U.S. Army soldiers are wrapping up the second field evaluation of the service's experimental, high-tech glasses that allow them to aim their weapon using a see-through digital display.
Soldier touch point (STP) 2 kicked off at Fort Pickett, Virginia, in late October to evaluate the latest prototypes of the Integrated Visual Augmentation System (IVAS), which is based on Microsoft's HoloLens technology.
The effort is a key program under the Soldier Lethality modernization priority, one that Army senior leaders hope will give close-combat forces greater tactical effectiveness than ever before. Slated for fielding in fiscal 2021, IVAS is being designed to equip soldiers with a heads-up display that allows them to view tactical maps as well as their weapon-sight reticle, Army officials have said.
"The final product ... will include a variety of features: a color see-through digital display that makes it possible for the user to access information without taking his eye off the battlefield; thermal and low-light sensors that make it possible to see in the dark, literally; rapid target acquisition and aided target identification; augmented reality and artificial intelligence, to name just a few," according to a news release Army Futures Command published Nov. 19.
As with STP 1 in the spring, both soldiers and Marines from conventional and special operations units have participated in the current evaluation -- the second of four STPs in the 24-month development schedule -- which is a "tougher test designed to assess new capabilities at the platoon level and increase demands on the system in more complex training environments," according to the release.
Microsoft sent a team from the West Coast to live at Fort Pickett for the duration of this STP, slated to end Nov. 22, to gather feedback and make changes to the goggle every day. So far, Microsoft has gathered feedback from more than 3,200 hours of user experience, the release states.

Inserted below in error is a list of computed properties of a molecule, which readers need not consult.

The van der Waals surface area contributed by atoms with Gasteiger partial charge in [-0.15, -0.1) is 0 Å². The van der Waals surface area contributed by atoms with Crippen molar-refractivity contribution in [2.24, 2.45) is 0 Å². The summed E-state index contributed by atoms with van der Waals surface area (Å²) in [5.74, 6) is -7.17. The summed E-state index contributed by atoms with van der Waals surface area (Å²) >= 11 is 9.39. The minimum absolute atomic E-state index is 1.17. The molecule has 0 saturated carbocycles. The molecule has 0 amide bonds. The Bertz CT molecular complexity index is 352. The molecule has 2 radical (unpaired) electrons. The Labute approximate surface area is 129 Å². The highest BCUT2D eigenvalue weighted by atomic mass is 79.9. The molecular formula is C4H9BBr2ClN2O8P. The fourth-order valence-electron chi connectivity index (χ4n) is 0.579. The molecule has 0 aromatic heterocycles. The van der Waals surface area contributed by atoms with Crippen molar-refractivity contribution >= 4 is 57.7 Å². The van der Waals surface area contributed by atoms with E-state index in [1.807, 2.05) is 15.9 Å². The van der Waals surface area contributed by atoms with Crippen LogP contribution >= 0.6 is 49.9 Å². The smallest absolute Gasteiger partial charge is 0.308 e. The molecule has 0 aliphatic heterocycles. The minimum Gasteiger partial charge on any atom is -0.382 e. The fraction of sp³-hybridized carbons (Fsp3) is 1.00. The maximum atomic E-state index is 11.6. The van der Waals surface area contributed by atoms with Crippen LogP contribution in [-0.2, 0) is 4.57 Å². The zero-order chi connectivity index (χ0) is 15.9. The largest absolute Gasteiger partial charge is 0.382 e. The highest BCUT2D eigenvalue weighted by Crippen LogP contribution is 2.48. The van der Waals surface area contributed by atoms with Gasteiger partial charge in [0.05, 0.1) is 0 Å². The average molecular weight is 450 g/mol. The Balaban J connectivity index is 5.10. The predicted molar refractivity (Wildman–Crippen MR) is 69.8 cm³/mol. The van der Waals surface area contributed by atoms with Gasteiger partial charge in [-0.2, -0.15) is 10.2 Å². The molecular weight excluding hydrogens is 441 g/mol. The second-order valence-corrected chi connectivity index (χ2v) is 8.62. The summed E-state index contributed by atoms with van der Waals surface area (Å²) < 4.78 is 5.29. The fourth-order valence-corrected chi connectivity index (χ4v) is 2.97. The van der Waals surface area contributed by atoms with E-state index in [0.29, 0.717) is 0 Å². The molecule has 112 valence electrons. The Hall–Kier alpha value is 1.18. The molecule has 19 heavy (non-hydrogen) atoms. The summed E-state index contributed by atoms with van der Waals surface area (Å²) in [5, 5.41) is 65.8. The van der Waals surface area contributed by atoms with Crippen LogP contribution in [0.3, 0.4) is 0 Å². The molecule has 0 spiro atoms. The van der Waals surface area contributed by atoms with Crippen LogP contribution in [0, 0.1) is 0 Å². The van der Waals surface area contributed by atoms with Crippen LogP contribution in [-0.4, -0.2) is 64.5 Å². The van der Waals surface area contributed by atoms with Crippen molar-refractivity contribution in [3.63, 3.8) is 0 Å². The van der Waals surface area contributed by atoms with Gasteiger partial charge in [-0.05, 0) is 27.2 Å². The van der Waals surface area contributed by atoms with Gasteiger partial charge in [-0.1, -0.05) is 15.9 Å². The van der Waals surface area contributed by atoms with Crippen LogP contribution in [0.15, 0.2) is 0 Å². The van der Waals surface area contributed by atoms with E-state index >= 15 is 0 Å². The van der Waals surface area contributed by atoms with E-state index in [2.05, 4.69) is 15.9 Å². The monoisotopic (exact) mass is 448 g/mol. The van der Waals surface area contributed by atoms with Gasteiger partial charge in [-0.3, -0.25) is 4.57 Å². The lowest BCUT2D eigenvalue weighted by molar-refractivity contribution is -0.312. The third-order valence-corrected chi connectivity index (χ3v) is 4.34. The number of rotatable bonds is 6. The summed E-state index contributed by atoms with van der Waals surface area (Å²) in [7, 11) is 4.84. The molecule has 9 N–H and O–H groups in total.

STP 3, scheduled for next summer, will be designed to put the "all-weather, ruggedized and militarized, form-fitting prototype to the test in company-level operations," according to the release. STP 4 will follow in 2021.
Army Secretary Ryan McCarthy, who traveled to Pickett in the spring with Army Chief of Staff Gen. James McConville to test out IVAS, continues to push the high-tech system as the solution to more realistic training for soldiers.
The Army awarded a $480 million contract to Microsoft in November 2018 to develop IVAS to use augmented reality to create a synthetic training environment for soldiers.
IVAS is billed as a fight-rehearse-train system, meaning its "function on the battlefield is priority, but its augmented reality capabilities, like real-time mapping, will make it useful for training and rehearsing operations anywhere at any time," the release states.
"When terms like 'situational awareness' get thrown around time after time, it's easy to lose sight of what it really means," Maj. Brad Winn, the Soldier Lethality Cross Functional Team's lead action officer for IVAS, said in the release. "In this case, one of the greatest capabilities of IVAS is Aided Target Recognition, a feature that gives users the ability to quickly identify anything or anyone in sight, which means they can tell the difference between a threat and a civilian non-combatant."
-- Matthew Cox can be reached at firstname.lastname@example.org.